Oktoberfest beer: No airfare required

We are on the doorstep of the opening of one of the world’s greatest annual events. No, we’re not talking about the semi-annual Lindsay Lohan court appearance; we’re talking about Oktoberfest. Oktoberfest is an event worthy of your attendance and one that you would likely feel the urge to return (as opposed to Mardi Gras, Carnival in Brazil and your last family reunion). The event takes place 15 days before the first Sunday in October and the festival lasts for two weeks. The very first Oktoberfest was commenced to commemorate the marriage of then Prince Ludwig and Princess Therese of Sachsen-Hildburghausen (say that three times fast) in 1810. Oktoberfest is prized for it jovial atmosphere, live music, magnificent food, and the great Oktoberfest beers.

Oktoberfest beers are part of a beer family that is distinguished beyond its appealing flavors in having the longest and most confusing style name in the world of beer. Vienna/Märzen/Oktoberfest is the moniker that you will find these brews living under. Vienna denotes the city in which this style originated in the mid 1800s. However, Vienna as a brewing town hardly produces beers like this anymore. Instead they have surrendered the style to their neighbors to the north Germany. Märzen is simply German for March the last month that beer could historically be brewed due to the lack of refrigeration and the coming warm spring days. These March beers were nestled away in cool caves and lagered (aged) until September and October. The first German — primarily Bavarian — versions likely displayed both Märzen and Oktoberfest. Today brands typically opt for one or the other, while I have seen hybrid Fest-Märzen labels.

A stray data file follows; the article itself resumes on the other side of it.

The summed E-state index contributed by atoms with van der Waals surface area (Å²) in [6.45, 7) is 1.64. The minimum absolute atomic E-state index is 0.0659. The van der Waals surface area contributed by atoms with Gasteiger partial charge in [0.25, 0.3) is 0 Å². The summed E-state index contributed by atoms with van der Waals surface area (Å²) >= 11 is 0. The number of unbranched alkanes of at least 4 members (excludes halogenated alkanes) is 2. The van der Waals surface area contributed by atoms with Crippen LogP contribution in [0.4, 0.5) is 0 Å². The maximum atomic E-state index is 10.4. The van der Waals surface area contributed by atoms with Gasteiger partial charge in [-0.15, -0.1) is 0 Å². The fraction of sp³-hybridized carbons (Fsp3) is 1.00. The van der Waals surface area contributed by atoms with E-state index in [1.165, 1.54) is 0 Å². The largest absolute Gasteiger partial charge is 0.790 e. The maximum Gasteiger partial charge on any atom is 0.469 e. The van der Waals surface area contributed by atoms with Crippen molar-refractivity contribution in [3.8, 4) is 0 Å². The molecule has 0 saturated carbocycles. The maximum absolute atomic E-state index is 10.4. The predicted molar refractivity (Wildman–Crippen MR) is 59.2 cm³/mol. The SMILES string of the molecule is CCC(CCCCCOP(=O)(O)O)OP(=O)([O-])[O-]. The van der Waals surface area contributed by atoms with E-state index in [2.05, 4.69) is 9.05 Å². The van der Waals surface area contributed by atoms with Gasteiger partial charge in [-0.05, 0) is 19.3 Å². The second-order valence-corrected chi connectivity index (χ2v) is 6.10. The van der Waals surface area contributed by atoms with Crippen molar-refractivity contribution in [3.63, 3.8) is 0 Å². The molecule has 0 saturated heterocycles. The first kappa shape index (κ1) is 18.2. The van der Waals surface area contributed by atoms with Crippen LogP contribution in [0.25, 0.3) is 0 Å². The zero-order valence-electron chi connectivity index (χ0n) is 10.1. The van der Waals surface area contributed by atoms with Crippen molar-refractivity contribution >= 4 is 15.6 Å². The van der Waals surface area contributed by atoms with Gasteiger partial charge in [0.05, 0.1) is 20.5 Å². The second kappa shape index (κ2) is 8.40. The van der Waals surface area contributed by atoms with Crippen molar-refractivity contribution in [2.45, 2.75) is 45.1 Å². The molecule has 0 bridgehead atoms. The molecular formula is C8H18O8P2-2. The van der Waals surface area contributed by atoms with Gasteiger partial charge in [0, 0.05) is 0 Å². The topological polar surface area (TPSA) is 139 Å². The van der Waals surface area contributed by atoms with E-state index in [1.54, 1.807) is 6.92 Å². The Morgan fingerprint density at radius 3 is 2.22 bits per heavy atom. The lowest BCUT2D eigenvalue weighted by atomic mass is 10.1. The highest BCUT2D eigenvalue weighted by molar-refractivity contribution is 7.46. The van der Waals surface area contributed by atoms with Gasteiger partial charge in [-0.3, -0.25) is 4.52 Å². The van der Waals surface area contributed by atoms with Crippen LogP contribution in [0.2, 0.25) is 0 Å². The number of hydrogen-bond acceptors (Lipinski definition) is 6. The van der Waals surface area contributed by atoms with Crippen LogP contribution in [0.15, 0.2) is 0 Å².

Fest beers are lagers ranging in color from deep gold to deep bronze and should display brilliant clarity. They impart a rich, while not at all cloying, malty sweetness and a mild spice note derived from toasty malt, as the hop impression of this style is quite subtle. They are the perfect accompaniment to most all of the Oktoberfest favorites such as roasted chicken, sausage, pork stews, and roast oxtail. Fest beers possess more strength than your typical Pilsner but go down just as easy so leave the car keys at home.

Today Oktoberfest-style beers can be found year round under the Märzen tag. Still, many brewers decide on the seasonal approach and these beers can be seen trickling on to our store shelves about now and predictably remain through the remainder of the year. The style is enjoying a bit of a revival being produced in dozens of U.S. breweries and often with great success. American consumers are flush with a healthy choice of Fest beers both domestic and imported. Considering that most are seasonal offerings the bottles you find on the shelves of your favorite mart or tavern are reliably fresh. Be sure to sample a range of these gems while the season remains, you’ll be glad that you did (lederhosen optional).


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